We also thank the deputy chair of the committee, Mr Matt Viney, for his participation in this inquiry and note that he was unable to participate in the final deliberations ... due to illness.
I commend Mr Viney on his participation and wish him all the best. I note that a number of other MPs participated in the inquiry at various times, including Mr Elsbury, Mrs Peulich, Mrs Millar, who joined the inquiry, Mrs Petrovich, who left the inquiry, as well as Mr O'Donohue, who first chaired the committee, and the secretariat and staff. I commend them all on their work.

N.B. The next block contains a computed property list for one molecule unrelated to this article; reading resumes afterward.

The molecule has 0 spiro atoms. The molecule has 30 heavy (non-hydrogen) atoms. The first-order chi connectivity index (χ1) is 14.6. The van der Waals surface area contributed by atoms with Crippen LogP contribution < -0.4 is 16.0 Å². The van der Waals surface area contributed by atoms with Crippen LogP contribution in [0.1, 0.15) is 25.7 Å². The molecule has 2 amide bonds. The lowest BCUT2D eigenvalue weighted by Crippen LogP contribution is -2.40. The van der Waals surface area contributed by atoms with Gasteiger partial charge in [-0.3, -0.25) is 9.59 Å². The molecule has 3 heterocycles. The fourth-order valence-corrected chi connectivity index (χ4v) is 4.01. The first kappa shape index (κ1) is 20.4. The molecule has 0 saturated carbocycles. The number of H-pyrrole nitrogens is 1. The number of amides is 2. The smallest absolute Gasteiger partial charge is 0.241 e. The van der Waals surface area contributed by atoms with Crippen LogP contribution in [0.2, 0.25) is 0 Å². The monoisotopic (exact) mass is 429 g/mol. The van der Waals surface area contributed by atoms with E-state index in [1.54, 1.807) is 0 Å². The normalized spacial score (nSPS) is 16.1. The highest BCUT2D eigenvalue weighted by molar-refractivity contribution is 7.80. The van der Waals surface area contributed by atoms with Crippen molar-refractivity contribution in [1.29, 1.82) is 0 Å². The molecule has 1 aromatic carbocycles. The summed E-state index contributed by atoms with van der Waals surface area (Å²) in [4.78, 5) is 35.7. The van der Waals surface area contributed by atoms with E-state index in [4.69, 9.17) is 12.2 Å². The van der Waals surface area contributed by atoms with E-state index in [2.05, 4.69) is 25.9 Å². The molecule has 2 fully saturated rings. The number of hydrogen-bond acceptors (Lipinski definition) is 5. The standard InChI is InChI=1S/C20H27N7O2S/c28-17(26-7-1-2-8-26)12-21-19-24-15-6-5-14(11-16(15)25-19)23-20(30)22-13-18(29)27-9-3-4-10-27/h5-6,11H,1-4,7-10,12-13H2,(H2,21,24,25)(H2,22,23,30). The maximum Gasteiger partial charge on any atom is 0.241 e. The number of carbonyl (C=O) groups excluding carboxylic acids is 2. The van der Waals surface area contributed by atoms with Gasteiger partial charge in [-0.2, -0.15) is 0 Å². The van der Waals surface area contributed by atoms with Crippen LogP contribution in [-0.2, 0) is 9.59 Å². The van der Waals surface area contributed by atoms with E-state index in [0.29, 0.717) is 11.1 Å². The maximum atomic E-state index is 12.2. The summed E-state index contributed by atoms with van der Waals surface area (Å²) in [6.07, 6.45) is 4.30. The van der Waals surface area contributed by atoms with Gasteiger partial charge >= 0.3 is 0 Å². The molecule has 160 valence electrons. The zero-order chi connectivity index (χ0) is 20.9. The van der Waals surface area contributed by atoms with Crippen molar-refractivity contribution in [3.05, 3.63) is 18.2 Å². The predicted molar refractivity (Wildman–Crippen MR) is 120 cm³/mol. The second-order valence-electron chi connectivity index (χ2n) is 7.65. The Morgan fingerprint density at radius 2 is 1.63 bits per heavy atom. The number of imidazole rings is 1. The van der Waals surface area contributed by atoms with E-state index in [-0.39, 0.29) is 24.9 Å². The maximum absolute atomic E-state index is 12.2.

Mr ELSBURY (Western Metropolitan) -- I take this opportunity to thank my parliamentary colleagues who have been members of the Legislative Council Legal and Social Issues Legislation Committee during the inquiry into the performance of the Australian Health Practitioner Regulation Agency. The chair, Georgie Crozier, and members, David O'Brien, Jenny Mikakos, Colleen Hartland, Amanda Millar, Nazih Elasmar, Edward O'Donohue, Inga Peulich, Matt Viney and our former colleague Donna Petrovich, and the committee staff, Richard Willis and Sarah Hyslop, all deserve rich recognition for their efforts in assembling this report. I start my speech in this manner because I acknowledge that my appointment to membership of this committee has been made only recently. However, I was a participating member of the committee, attending two of the hearings in Mrs Petrovich's stead following her departure and before Mrs Millar was able to assume her place in this chamber.